CRAIG, Mont. – More than 100 family, friends and former colleagues braved the heat Friday to dedicate a new Missouri River bridge to the late Gov. Forrest H. Anderson, an avid hunter and angler who could often be found fishing in the area.
Anderson, a Democrat who died in 1989, was also a state Supreme Court justice, attorney general, Helena lawmaker and Lewis and Clark County attorney.
He was remembered as a leader who took a bloated bureaucracy by the horns and reformed state government, a fearless attorney who walked into a prison riot alone and a self-reliant outdoorsman who spent long stretches in Montana’s remote backcountry.
“I might be biased, but I happen to think he was the best governor we’ve had,” said Montana League of Cities and Towns Director Alec Hansen, who served as one of Anderson’s assistants at the Capitol. “He was brilliant.”
As governor from 1969 to 1973, Anderson authorized the 1972 Constitutional Convention and implemented the new document after its ratification. He also combined more than 100 state agencies into 19 departments and dedicated more than 40 public access sites along the Missouri River.
Friday’s ceremony was held on land Anderson sold to the Department of Fish and Game for $1 to ensure other anglers had access to the river.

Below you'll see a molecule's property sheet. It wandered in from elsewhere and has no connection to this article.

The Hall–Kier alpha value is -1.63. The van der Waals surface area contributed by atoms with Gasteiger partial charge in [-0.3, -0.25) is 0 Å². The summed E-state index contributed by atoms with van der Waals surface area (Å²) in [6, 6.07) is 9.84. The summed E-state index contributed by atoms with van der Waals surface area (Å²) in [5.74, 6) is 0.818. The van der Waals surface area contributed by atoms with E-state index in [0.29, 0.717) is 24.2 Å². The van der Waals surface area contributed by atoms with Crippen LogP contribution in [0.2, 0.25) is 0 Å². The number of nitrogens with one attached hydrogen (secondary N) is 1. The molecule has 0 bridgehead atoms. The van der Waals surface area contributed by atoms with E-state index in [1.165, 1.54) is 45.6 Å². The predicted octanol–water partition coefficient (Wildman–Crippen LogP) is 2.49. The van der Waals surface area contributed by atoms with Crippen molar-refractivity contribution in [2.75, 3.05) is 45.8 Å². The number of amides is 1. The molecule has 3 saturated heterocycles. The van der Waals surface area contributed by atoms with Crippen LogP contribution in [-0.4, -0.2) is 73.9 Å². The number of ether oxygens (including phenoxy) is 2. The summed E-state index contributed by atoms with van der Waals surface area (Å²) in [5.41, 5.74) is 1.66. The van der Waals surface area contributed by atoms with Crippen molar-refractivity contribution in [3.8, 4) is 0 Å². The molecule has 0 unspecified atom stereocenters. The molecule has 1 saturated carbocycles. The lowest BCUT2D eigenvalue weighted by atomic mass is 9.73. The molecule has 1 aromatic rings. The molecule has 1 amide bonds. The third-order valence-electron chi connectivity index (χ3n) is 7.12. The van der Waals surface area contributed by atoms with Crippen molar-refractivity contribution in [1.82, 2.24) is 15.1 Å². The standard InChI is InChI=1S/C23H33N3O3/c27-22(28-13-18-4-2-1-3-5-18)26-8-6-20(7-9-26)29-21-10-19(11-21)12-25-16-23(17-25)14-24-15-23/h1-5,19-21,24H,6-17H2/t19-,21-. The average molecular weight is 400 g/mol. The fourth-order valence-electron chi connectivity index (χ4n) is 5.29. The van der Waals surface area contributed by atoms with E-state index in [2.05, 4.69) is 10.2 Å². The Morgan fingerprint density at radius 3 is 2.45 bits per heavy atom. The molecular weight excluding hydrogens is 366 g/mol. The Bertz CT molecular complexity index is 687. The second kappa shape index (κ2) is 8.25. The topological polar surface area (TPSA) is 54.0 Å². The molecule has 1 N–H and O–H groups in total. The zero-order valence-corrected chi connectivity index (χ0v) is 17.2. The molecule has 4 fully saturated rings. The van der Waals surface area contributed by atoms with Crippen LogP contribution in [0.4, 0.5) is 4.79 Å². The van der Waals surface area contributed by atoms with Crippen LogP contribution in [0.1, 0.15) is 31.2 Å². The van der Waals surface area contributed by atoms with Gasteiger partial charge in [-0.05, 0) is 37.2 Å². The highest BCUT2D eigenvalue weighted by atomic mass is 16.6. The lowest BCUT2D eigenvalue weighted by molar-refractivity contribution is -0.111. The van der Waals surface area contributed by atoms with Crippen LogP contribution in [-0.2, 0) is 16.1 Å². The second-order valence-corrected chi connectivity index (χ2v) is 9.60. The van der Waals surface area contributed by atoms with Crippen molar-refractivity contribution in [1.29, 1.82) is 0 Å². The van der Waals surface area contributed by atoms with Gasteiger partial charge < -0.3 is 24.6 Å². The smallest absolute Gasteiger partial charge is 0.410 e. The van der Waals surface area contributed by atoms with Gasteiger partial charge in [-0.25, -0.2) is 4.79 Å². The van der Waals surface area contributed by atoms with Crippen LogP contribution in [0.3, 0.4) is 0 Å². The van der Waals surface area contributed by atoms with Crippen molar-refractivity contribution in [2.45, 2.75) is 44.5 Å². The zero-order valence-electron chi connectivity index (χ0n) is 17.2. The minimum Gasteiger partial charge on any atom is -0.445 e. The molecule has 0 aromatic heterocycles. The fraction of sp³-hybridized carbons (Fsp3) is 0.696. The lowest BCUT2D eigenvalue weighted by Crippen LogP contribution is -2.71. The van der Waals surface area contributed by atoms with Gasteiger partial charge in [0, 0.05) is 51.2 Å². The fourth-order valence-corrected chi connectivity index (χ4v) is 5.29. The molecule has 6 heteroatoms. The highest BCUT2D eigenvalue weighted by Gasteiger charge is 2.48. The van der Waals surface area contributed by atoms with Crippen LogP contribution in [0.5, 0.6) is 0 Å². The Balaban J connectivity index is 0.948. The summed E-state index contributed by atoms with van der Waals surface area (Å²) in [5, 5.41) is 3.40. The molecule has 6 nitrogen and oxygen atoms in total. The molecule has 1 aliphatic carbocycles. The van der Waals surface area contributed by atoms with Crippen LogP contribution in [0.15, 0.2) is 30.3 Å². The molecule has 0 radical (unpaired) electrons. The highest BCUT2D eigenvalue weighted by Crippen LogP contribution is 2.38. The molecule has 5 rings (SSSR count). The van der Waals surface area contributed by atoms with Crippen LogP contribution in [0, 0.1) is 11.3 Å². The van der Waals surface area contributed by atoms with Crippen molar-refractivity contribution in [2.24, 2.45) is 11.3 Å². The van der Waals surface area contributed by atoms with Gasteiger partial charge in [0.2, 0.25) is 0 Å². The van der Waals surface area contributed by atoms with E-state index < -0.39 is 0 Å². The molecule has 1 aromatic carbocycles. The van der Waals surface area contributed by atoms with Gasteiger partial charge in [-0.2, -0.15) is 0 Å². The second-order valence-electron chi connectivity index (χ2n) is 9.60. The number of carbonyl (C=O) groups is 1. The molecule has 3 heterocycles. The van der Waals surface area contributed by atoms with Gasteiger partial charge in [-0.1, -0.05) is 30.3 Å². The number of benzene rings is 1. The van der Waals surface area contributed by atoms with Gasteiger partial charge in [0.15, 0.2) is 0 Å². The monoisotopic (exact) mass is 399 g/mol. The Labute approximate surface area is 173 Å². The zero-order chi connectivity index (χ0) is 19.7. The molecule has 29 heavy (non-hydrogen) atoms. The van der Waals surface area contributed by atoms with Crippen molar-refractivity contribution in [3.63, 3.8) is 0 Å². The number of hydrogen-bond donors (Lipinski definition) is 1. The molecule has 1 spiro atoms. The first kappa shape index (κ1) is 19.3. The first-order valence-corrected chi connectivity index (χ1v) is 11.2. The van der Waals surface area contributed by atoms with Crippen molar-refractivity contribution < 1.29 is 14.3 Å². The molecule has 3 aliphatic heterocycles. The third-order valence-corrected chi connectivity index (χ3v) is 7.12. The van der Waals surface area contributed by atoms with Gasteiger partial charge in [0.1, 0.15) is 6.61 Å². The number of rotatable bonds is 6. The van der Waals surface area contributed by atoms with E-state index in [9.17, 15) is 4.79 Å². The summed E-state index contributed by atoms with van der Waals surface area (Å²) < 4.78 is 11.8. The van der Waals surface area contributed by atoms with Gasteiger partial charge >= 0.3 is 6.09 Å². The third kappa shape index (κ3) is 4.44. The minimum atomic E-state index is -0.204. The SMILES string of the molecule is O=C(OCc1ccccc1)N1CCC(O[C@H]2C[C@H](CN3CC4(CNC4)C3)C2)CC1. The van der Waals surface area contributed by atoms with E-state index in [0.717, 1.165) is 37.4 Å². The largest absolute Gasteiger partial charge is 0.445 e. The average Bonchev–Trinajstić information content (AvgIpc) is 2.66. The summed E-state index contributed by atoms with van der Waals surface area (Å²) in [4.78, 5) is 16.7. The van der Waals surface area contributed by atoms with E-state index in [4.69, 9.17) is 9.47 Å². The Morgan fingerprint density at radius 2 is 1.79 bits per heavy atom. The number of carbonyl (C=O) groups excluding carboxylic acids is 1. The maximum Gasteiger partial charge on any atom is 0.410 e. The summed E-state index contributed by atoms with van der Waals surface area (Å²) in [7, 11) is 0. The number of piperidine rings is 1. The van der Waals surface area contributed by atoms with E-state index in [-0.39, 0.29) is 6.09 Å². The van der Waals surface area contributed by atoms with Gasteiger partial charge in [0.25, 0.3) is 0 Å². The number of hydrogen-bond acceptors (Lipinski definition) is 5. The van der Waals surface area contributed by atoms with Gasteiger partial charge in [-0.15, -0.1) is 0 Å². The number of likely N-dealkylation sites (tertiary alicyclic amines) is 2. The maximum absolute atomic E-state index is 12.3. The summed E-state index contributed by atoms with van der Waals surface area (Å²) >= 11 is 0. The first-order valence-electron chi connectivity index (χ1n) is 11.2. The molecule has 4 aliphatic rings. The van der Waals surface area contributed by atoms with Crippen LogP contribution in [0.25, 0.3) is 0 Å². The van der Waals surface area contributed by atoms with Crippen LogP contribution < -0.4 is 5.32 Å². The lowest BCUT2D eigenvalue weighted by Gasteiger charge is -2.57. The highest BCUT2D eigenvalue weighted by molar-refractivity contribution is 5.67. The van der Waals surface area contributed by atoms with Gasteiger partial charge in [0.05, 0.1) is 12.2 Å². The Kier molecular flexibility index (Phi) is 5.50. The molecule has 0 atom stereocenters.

Speakers also remembered Anderson for his bravery.
“His gifts and lessons of courage and conviction … were just awesome,” said daughter Arlee Anderson.
As attorney general in 1957, Anderson was inspecting the Montana State Prison with the Board of Prison Examiners when a riot broke out at the Deer Lodge facility.
Bucking the advice of state troopers and the Montana National Guard, Anderson walked to the prison’s gates alone and said he wanted to hear the prisoners out.
“He had those prisoners on his side, and he walked out unscathed,” said former Assistant Attorney General Gordon Bennett. It was “an awesome, daunting thing to do.”
Anderson’s family plans to place a marker at the concrete span, and a nearby boulder adorned with plaques memorializes the local official turned state leader.
The $3.5 million bridge replaces a century-old span that now resides at the old State Nursery property in Helena.
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